DAA warns of potential €262m economic hit if runway restrictions not lifted

Dublin Airport operator is seeking removal of limits on night-time flight activity

Maintaining planning restrictions on Dublin Airport’s €320 million North Runway would see the Irish economy losing out on a positive economic impact of €262 million in 2024, according to consultants acting for airport operator DAA.

The claim is contained in a new report by consultants InterVISTAS, which forms part of a large tranche of information lodged by DAA with An Bord Pleanála as part of the operator’s bid to have the two planning restrictions attached to the 2007 planning permission for the runway removed.

The planning conditions specify that the runway will not be used between 11pm and 7am and that night-time operations at the airport not exceed 65 flights on average.

The North Runway opened on August 24th last year and Fingal County Council granted planning permission to have the restrictions lifted two weeks earlier, but they remain in place pending a decision by An Bord Pleanála in the case after 14 separate third-party appeals were lodged against the council decision.


The report by InterVISTAS, which is an updated version of an economic impact report first drawn up in 2021 by the consultants, also states that the economy will lose out on an additional 3,130 jobs in 2024 as a result of the restrictions not being lifted.

A separate report prepared by Mott McDonald Global Aviation contains DAA figures showing that if passenger traffic was to grow in an unconstrained manner at Dublin Airport and no 32 million passenger cap was in place, passenger numbers would reach 39.6 million by the end of 2030 and increase to 46.6 million by the end of 2040.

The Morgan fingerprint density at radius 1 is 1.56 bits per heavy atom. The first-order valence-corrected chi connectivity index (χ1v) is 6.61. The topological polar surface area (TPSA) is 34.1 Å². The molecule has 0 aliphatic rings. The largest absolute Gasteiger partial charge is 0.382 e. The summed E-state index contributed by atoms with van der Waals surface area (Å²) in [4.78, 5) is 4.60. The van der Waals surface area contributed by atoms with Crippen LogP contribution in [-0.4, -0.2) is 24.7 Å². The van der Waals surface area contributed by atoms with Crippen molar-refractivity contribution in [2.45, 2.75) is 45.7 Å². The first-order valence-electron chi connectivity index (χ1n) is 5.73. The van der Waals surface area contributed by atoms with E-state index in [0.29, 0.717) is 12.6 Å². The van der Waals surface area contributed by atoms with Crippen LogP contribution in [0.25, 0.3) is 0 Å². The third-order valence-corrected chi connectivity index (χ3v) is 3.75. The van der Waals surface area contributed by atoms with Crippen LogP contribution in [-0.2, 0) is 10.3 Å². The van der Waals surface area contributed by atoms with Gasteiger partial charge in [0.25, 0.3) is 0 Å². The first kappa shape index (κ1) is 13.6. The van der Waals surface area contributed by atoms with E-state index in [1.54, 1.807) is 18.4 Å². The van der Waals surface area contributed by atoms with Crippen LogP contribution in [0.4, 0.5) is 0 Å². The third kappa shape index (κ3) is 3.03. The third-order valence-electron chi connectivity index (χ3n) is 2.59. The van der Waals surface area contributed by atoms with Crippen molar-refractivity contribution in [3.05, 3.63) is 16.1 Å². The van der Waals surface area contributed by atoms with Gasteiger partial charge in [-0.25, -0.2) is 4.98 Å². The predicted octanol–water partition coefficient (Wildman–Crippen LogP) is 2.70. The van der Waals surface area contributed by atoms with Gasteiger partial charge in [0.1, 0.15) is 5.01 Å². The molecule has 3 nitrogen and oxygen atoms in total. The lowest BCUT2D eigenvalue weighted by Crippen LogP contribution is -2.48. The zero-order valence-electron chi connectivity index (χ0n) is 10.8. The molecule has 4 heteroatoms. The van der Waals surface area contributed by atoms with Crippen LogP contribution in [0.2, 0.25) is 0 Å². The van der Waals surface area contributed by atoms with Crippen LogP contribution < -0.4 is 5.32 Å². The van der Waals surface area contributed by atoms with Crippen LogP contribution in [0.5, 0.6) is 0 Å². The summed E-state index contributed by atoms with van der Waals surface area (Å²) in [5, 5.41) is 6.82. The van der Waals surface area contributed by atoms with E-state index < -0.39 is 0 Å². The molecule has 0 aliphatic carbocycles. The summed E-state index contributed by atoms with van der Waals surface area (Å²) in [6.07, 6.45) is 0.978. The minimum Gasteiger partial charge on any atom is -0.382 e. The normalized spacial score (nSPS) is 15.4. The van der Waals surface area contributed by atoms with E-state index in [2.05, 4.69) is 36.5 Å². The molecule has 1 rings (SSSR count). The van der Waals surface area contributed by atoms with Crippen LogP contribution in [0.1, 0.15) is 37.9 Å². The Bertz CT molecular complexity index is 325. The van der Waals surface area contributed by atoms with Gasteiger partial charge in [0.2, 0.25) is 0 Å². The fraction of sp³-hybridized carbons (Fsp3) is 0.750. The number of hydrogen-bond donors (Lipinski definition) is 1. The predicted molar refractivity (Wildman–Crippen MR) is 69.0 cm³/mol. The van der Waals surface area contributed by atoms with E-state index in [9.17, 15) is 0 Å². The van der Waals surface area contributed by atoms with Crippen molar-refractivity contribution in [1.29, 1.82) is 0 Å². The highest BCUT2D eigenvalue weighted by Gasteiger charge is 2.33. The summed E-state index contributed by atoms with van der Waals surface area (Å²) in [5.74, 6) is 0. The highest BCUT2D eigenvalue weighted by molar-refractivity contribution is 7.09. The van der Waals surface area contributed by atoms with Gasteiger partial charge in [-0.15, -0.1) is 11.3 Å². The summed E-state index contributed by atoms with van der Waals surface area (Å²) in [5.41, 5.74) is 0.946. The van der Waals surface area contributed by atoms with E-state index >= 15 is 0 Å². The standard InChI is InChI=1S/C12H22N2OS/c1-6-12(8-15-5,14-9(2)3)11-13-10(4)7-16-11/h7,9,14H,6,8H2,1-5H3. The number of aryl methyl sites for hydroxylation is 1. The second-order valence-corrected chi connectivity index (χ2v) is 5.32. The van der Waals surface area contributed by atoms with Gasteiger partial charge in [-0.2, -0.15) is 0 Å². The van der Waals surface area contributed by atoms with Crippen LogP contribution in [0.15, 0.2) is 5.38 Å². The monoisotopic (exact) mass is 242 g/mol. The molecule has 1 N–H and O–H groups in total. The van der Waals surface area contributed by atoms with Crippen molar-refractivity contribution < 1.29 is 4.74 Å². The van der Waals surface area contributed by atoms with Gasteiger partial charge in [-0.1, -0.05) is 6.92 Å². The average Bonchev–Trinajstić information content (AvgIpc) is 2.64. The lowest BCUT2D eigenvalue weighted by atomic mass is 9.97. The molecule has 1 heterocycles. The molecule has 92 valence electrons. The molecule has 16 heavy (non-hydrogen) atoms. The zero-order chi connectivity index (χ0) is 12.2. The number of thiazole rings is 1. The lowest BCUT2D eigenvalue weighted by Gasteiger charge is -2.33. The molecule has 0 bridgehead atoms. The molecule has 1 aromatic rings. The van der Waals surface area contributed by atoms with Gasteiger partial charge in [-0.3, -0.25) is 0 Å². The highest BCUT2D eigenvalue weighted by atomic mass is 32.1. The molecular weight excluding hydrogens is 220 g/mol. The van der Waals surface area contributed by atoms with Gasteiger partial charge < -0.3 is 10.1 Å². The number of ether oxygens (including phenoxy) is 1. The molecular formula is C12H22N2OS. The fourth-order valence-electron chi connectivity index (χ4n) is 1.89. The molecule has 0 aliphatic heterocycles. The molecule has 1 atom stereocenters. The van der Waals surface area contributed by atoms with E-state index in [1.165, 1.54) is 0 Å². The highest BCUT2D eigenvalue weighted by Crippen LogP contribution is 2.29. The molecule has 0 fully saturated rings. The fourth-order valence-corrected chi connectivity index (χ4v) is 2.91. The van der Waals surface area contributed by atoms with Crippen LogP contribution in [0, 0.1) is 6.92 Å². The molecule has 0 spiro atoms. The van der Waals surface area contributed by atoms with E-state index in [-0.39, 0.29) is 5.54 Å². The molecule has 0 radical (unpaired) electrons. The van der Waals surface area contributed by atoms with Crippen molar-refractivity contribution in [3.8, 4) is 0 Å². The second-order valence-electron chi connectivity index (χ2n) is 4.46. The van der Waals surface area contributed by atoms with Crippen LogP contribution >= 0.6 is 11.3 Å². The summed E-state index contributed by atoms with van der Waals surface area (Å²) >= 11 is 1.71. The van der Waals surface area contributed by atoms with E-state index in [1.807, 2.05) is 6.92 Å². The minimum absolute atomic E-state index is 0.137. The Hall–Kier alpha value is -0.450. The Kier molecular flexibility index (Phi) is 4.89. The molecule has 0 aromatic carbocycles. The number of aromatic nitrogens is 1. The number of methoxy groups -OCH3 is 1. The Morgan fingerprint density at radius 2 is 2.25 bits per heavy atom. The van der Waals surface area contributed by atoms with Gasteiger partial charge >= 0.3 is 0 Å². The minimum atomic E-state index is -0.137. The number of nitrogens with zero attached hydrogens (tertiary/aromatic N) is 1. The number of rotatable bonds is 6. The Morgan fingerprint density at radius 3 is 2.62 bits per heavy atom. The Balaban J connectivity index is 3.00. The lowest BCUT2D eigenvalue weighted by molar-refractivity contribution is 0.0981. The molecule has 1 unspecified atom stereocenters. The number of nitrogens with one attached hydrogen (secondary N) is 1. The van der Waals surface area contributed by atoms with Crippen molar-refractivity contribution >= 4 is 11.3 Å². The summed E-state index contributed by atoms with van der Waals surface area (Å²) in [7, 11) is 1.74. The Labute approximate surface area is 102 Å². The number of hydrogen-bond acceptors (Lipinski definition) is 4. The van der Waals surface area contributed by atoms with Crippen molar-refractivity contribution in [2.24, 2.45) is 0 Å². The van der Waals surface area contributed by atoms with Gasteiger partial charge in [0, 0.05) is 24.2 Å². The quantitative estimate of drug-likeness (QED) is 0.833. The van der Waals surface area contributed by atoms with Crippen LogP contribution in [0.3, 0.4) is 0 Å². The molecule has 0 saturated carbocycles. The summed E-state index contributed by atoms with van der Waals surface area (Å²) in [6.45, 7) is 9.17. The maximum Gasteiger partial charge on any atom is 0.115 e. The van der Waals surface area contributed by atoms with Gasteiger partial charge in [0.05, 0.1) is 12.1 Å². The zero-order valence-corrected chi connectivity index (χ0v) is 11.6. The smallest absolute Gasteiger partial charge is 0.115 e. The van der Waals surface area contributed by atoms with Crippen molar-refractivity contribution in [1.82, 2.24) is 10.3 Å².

The planning application concerning the lifting of the North Runway restrictions was first lodged by DAA three years ago, in December 2020.

In a letter to An Bord Pleanála, DAA chief executive Kenny Jacobs urged the appeals board to make a decision as soon as possible.

He said: “Maximising the potential of this important piece of strategic infrastructure is now essential.”

Mr Jacobs added: “We appreciate the complex and technical nature of the information provided in this response will take time to assess. However, we respectfully ask that a decision is made as soon as practically possible.”

He said this would allow DAA “to address uncertainty around the ability of Dublin Airport to support the goals outlined in national policy and give confidence to our airlines partners and other regulatory agencies.”

The appeals board is accepting third-party submissions on the new information until December 14th.

Gordon Deegan

Gordon Deegan

Gordon Deegan is a contributor to The Irish Times